The invasion of Ukraine exposed the true motive of Putin’s blunt lie. His meeting with Xi Jinping during the Beijing Olympics and their joint statement of unlimited support for each other are evidence of their firm, long-lasting coordination in the crimes they are committing and plan to commit.
Putin and Xi Jinping’s coordination on the Ukraine invasion was only revealed after the war began; specifically, when Xi Jinping’s demand for Putin to postpone the war was reported, and the declaration of their “unlimited partnership” in their joint statement at the Olympics was noted. However, the world did not pay enough attention on their coordination about the Uyghur genocide.
China is trying to portray itself as neutral, by mentioning “legitimate security concerns” that need to be discussed by “all parties,” and abstained from voting on a U.N. resolution that condemned the Russian invasion of Ukraine. Previously, Putin was not personally at the forefront of the disinformation war on Uyghur genocide, but he was working behind-the-scenes to back China against the West.
Let’s look at the chronology.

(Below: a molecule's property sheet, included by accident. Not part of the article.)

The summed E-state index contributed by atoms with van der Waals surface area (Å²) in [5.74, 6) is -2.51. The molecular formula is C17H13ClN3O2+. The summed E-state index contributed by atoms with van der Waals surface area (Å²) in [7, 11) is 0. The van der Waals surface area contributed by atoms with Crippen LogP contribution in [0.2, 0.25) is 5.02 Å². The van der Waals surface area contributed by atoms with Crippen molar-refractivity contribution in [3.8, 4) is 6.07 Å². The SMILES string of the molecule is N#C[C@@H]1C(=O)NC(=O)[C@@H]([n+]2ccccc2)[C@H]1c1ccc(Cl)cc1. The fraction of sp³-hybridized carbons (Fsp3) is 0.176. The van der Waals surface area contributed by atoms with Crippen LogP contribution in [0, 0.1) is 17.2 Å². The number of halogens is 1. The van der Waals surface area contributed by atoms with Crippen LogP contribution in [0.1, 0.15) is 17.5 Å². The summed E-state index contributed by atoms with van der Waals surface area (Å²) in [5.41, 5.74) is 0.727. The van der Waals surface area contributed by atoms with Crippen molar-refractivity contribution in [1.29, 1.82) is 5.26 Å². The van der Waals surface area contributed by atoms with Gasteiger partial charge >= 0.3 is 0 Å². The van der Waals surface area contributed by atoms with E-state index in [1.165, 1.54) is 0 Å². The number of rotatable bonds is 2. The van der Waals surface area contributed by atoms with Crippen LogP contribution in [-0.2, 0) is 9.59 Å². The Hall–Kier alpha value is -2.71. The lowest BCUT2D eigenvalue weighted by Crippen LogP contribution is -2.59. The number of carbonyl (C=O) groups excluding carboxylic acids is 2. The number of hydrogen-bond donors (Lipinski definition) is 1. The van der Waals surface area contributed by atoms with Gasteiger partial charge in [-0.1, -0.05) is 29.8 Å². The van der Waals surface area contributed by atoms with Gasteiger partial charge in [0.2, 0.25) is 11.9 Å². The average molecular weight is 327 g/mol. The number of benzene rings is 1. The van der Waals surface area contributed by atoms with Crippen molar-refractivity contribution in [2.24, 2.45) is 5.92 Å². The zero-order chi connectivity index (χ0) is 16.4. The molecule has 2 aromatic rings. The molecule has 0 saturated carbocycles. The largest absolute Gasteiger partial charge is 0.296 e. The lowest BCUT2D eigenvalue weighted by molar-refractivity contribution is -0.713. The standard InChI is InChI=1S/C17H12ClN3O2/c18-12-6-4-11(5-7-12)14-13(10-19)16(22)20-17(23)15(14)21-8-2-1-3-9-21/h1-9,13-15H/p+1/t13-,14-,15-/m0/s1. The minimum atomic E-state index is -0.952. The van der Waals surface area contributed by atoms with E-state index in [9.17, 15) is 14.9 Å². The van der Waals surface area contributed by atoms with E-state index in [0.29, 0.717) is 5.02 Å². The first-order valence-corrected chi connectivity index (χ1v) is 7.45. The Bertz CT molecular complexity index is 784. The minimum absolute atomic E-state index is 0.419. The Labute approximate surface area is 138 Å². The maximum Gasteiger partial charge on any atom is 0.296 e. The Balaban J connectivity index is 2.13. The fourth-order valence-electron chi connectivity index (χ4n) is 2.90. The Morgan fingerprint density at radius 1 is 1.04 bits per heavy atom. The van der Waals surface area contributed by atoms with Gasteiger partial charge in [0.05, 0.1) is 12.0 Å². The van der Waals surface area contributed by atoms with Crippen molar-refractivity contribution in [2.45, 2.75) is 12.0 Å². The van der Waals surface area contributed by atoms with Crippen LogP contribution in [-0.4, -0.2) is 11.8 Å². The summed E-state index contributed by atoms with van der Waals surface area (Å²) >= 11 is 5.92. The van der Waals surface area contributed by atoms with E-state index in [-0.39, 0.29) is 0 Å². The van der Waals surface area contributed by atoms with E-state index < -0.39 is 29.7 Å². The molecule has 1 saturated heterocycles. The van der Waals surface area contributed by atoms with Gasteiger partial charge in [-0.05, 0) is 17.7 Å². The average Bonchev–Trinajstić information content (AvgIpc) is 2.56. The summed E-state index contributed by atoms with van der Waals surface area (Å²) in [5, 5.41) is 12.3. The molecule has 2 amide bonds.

In 2018, Rawil Gaynetdin, head of the Mufti Council of Russia in Moscow, spoke about the conditions of Muslims in the People’s Republic of China after a visit to the Uyghur region. He denied awareness of any form of persecution against them, stating, “Indeed, the Chinese faithful with whom I was in contact, including those belonging to the ethnic Uyghurs, have assured me that they live in absolute peace.”
Asia News has underlined that, “Gaynetdin is the oldest [Muslim] leader, very close to President Putin, and leads the Islamic community from Moscow.”
By October 2019, Russia’s youngest brother, Belarus, had taken the leading role in the anti-Uyghur bloc that formed an anti-Western line on the Uyghur issue during the discussion on human rights at the United Nations General Assembly.
On March 31, 2021, Vladimir Putin’s schoolmate, political comrade, and Uzbek “brother” Vladimir Norov, secretary of the Shanghai Group, visited several locations in the Uyghur region, including Urumqi, Kashgar, Aksu, and other cities.
Upon his return, he stated, “In Xinjiang, there are no violations of human rights, much less religious discrimination or racial genocide.” The visit was conducted as part of a Russian–Chinese project aimed at “exposing the Western lies.” The Russian media that accompanied Norov published interviews with satisfied workers from East Turkestan (Ch. Xinjiang).